In the end, the viva was a relatively pleasant experience :). I was delighted they offered me a second chance (and shook the external examiners hand!) and asked the examiners twice about their decision ;)
Hope this helps :)
Due to my studentship requirements, I was forced to submit an overly long incomplete thesis. I similarly ran out of time. Five months later I was given a viva date. Two weeks before the viva, my external examiner cancelled the viva due to an overly long thesis. This led to a frantic search for a new external examiner. A month later, I sat my viva with new examiners and they awarded a resubmission for a PhD (and were very positive). After a year of working on my resubmission, I resubmitted my PhD thesis on time, then was faced with a five month wait for a decision on my corrected reduced draft. Awarded minor corrections, completed minor corrections within three months and graduated in July 2013.
Given the state of my overly long thesis, I was delighted with the resubmission verdict. I was convinced it would be an MPhil or outright fail, but my examiners were very positive about my work and allowed me to resubmit for a PhD.
In the viva, I was very honest about the limitations of my thesis and discussed ways to improve it. Before the viva, I was in bits! floods of tears and really very anxious. My examiners were really lovely though.
I was awarded a resubmission after my first cancelled viva, so it does happen. But I passed, received my PhD and now well into my postdoc position.
I got there in the end, but I'll never forget the stress I experienced (not to mention anxiety and depression!).
Be prepared for any delays and cancellations. Also work on developing a strong defense. It might also help you to know that it is possible to pass and obtain a PhD after submitting an incomplete thesis. Although I may have been lucky with my examiners.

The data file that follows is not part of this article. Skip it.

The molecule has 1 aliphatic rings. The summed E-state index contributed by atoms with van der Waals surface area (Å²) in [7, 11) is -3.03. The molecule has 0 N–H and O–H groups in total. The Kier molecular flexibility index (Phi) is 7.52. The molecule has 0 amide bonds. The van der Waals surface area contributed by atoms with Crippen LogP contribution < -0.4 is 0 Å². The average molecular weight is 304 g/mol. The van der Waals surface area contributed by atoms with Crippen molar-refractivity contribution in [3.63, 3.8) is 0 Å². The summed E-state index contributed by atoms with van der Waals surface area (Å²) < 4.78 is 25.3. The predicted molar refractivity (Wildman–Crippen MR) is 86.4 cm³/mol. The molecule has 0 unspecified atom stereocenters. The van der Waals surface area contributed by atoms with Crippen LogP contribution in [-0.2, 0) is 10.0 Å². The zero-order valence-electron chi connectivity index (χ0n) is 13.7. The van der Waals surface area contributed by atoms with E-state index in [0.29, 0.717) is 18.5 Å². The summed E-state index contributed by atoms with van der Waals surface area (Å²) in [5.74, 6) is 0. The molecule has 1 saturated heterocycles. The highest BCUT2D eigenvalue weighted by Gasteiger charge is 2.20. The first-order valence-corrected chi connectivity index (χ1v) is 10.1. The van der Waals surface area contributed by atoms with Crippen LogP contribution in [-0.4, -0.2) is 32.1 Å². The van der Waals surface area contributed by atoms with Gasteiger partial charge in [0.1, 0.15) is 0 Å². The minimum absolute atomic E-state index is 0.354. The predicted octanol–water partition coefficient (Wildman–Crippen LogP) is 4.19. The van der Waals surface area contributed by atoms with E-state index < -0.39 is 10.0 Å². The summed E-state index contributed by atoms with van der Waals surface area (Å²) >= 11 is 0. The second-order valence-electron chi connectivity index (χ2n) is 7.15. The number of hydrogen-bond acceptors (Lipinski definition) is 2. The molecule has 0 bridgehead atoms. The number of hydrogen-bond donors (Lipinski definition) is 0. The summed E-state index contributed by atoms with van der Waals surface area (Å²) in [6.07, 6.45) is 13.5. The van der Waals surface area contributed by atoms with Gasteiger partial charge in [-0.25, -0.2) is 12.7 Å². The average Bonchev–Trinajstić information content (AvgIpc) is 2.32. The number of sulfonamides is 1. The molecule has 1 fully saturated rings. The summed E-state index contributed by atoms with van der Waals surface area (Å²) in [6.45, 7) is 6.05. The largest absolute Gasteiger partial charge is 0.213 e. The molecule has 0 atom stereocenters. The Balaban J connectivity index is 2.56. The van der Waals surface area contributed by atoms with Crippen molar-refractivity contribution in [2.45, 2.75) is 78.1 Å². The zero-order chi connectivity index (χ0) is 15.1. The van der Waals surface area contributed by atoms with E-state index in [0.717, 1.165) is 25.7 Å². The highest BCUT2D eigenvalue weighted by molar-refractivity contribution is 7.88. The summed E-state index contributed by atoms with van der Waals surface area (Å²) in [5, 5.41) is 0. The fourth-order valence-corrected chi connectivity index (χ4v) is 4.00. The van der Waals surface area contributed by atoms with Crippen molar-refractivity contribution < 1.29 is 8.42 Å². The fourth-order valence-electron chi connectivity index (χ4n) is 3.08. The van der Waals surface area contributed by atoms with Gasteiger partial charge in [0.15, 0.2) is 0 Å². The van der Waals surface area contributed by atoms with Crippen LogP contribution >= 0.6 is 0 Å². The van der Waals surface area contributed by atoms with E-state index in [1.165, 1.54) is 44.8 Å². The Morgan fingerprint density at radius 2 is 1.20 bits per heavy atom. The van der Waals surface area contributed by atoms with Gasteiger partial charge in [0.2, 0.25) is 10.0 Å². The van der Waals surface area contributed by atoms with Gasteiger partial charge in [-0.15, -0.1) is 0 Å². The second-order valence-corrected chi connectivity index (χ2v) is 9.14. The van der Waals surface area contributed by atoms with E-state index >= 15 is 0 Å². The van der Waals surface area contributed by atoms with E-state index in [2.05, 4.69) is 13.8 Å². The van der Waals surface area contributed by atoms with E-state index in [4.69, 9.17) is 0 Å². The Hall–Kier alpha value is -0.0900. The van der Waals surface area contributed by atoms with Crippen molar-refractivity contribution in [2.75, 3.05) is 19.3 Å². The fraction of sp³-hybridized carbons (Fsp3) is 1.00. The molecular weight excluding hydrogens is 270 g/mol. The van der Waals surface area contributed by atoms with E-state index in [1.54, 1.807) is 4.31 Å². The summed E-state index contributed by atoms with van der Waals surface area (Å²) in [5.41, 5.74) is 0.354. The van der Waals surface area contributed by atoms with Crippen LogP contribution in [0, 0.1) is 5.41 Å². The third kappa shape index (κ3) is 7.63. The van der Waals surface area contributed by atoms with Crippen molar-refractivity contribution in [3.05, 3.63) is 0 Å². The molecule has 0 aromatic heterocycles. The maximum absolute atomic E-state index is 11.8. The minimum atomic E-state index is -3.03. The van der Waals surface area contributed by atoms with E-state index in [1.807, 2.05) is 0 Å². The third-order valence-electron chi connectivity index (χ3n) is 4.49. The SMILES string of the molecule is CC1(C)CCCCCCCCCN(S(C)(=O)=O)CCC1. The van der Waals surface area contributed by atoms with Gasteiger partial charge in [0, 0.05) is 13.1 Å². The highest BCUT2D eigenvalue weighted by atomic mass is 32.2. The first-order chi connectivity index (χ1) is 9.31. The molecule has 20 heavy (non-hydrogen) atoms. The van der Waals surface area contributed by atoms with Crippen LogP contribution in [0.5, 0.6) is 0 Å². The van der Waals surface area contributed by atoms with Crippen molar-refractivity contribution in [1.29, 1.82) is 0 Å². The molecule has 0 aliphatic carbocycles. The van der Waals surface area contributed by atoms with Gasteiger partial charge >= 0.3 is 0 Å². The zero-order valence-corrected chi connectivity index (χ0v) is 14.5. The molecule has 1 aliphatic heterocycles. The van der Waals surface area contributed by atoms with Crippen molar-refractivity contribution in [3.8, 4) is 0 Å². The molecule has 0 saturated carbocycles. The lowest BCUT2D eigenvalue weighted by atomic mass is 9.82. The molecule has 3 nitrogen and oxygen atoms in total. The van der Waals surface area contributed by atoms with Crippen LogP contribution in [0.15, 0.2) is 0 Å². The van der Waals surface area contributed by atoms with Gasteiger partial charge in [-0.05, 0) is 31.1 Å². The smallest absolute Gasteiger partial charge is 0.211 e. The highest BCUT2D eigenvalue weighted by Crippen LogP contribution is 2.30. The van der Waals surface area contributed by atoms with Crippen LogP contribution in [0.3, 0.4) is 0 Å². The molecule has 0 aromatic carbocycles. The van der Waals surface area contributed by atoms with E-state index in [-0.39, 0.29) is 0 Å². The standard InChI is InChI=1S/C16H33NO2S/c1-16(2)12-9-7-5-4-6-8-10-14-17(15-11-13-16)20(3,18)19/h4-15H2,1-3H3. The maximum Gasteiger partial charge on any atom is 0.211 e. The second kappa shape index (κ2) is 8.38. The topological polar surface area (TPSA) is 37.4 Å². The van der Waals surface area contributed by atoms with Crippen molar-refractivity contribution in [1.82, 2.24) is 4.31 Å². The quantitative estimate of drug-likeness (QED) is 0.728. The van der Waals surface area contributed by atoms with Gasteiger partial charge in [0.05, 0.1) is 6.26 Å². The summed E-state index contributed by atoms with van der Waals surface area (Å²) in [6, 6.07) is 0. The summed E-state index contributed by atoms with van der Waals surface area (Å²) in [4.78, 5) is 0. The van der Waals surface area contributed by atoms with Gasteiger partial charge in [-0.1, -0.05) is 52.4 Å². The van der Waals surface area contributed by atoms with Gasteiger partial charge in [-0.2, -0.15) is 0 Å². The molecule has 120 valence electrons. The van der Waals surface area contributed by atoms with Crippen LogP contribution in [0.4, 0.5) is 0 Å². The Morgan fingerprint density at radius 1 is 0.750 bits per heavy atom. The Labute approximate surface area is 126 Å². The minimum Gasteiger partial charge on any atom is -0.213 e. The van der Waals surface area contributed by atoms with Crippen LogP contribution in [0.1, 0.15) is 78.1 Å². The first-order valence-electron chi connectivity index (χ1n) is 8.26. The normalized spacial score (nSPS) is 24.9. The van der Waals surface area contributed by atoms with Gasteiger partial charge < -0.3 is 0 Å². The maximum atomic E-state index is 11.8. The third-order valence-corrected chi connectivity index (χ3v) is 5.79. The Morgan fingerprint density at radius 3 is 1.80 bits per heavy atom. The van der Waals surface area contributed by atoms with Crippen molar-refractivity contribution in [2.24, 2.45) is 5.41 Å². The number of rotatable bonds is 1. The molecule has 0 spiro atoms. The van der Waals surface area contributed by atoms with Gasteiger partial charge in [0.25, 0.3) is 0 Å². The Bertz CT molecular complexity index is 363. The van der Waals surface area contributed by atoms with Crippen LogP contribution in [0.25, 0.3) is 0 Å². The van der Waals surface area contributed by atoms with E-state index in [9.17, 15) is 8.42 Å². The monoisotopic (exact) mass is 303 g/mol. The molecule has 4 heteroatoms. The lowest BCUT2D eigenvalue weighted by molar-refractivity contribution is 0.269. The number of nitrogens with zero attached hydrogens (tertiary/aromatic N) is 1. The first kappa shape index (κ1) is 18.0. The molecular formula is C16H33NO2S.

Hope this helps.
Thanks for the mention Marasp!
I managed to pull through my resubmission and graduated this July. It is possible!
In my case, I received very positive feedback from my examiners and during the viva, they said they didn't feel a second viva was necessary. I just needed to cut out a few chapters and rewrite large parts of my thesis to bring it down to the 100,000 words. No additional data collection or analyses required.
Resubmissions happen. It could have been worse (MPhil or outright fail). I was delighted with my resubmission verdict as I was expecting an MPhil (which my supervisor said may happen immediately prior to my viva! grrrr).
A few tips....
- Deleted/deactivated facebook. Pictures and status updates of successful PhD stories along with updates on engagements, marriages, pregnancies typically left me feeling pretty low. Also a massive source of distraction. Deactivating it allowed me to focus on my resubmission.
- In my line of sight above my desk, I stuck a big sign of 'I CAN DO THIS'. This helped me stay positive.
- I reduced almost all contact with my sups as their doubts affected my motivation levels.
- I played motivational tunes on a loop whilst taking a break. 'I'm a survivor', 'keep the faith' etc etc.
- Towards the end, my family (dad) kept asking how it was going. I isolated myself in my bedroom as I didn't need his constant 'have you finished yet' comments.
- Focused on the positive feedback from my examiners. Examiners had the power to fail me, but they saw the merits in my work and awarded a resubmission verdict for a reason.
- Worked constantly and consistently on working through each and every correction
- Towards the end I was working stupidly long hours (4am- 9pm)- NOT recommended! However, I found the early hours of the morning very productive as it was so quiet!
- Zero hour contract job enabled me to take 3 months off to rewrite my thesis.
- Focused on my unique PhD and tried to limit comparisons with other PhDs.
Best of luck :) Feel free to PM!